Thursday, March 28, 2013

Book Review - The Dark Threads by Jean Davison


I haven't done a book review in a while, so I decided that this one was incredibly worthy of a post. I've had a strange fascination with old hospitals from a young age - I've always been intrigued by them. A while back, I came across a website devoted to High Royds, a former psychiatric hospital in West Yorkshire. I desperately wanted to read an account from someone who had been a patient there - I found this book and immediately ordered it on amazon.

The true story of how a bright teenager was transformed into a zombie thanks to a cocktail of drugs and electric shock treatment for an illness she never had.

Jean Davison lost years of her life when doctors misdiagnosed her mental state as chronic schizophrenia.

Sucked into the psychiatric system, she lost her job, her boyfriend, and all self-esteem. But eventually she managed to break free.

Told with humour and insight, using extracts from her medical case notes, Jean's memoir raises disturbing questions about psychiatric treatment in the sixties and seventies, which are still relevant today. Her story offers hope to others.

Jean Davison was voluntarily admitted to High Royds in 1968 at the age of seventeen. She had been questioning her faith, her life, her environment, found it hard to deal with her lack of confidence in making friends, and questioned what direction her life was going in. Having spoken to a psychologist, she agreed to his suggestion that "a week of rest and observation" in High Royds would do her no harm.

Nine days later, Jean was receiving ECT (Electroconvulsive Therapy) and had been heavily drugged for supposed schizophrenia since she had been admitted. The months passed, and Jean became increasingly disillusioned with the treatment she was being given and the psychologists who supposedly knew best. She entered the hospital a bright, pretty, albeit very shy, girl, three days after attending a disco with her friends. She left it as a day patient months later, almost two sizes heavier, covered in boils, and drugged up to her eyeballs. It took another 3 and a half years for her to finally break free of the treatment for an illness she never suffered with. 

The book contains some notes from Jean's doctors at the time - information not revealed to her at the time of her treatment. It's an absolutely fascinating account - it's just unbelievable how Jean was treated without any actual diagnosis. If anything, her brother appeared to be in need of some kind of therapy. Her family life wasn't ideal by anyone's standards, but at the back of it we do get the sense that for all the hassle they caused her, her parents did care in their own way. What is amazing is that her family life wasn't considered as a potential cause for some of her problems in any way until years down the line.

Jean's accounts of trying to adjust to life outside the hospital are at times heartbreaking - her crippling shyness made it hard for her to endear herself to others, often being mistaken for being snobbish. One of the most touching conversations in the book was only a couple of lines long - between Jean and Arnold, a patient at the hospital.

On my first day back at the day hospital I sat in the armchair next to Arnold who immediately made the effort to turn and speak to me.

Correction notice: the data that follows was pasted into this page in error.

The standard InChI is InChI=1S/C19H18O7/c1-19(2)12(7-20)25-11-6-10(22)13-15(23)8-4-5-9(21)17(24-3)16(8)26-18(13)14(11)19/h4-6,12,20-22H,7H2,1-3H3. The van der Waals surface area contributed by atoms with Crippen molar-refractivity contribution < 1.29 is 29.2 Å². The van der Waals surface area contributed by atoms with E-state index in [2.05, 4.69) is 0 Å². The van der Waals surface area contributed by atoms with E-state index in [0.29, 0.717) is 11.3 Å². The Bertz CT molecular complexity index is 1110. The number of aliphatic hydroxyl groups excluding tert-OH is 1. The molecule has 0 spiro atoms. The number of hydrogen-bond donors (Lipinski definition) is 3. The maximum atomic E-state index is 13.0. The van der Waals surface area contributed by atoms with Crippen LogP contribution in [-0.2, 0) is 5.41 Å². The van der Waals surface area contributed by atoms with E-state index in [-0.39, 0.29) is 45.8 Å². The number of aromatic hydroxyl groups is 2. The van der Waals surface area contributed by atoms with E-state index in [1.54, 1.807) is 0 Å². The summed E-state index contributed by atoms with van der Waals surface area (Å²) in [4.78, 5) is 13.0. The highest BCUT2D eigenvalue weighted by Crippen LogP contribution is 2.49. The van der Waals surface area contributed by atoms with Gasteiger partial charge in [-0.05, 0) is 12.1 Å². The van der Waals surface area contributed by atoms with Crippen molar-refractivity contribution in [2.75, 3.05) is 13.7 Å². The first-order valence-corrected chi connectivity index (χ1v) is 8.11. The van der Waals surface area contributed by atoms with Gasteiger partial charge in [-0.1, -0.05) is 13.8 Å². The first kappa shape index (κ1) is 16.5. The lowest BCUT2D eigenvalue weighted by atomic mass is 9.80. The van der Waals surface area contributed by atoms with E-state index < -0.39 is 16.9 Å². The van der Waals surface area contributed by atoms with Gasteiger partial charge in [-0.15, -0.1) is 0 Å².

"Are you feeling better now, Jean?" His words came out laboured but clear.

"Yes, thank you, Arnold."

"Good. I am pleased."

Arnold, who spent his time sitting mutely staring into space. Arnold, who had great difficulty in speech and movement. Arnold, who had more reason for despair than I had ever known, had remembered my name, noticed my absence and shown concern for my welfare. Dear Arnold.

As we can tell from the fact that she has written this account, Jean did manage to regain control of her life and finally began to live it. From her own words at the end: 

The most frightening thing about what happened to me is that most of it could still happen to a young person, or indeed anyone, today. I was a casualty of the narrow medical perspective of conventional psychiatry. With almost no knowledge of me or the context of my life, psychiatrists swiftly began treatment for what their training told them was an illness requiring brain-changing drugs and ECT. 

That's a scary thought - have we all not, at one time or another, sat down and wondered what we were doing? Where we are going? Who we really are? I know it's unlikely now that someone presenting to a GP or psychologist with a crisis of faith or identity will be admitted to a psychiatric ward, but it is the case that more and more people are being prescribed drugs to deal with different situations. It would make you wonder if sometimes the pills are doled out as a first response rather than a last resort  (and without full disclosure of side effects).

Jean doesn't dismiss the use of modern medicine in the book, nor do I, but I was genuinely shocked to discover (statistic from a different source, not the book) that over 300,000 people in Ireland are currently taking a form of anti-depressant tablet. ECT is also still used. 

An extremely thought-provoking read.


  1. I love first hand accounts. Of course they can be biased towards one mindset or another but it's always helpful to get the perspective of someone who has actually gone through the events they are talking about.

  2. Thanks for the book review. I might have to try this one, it sounds really interesting!


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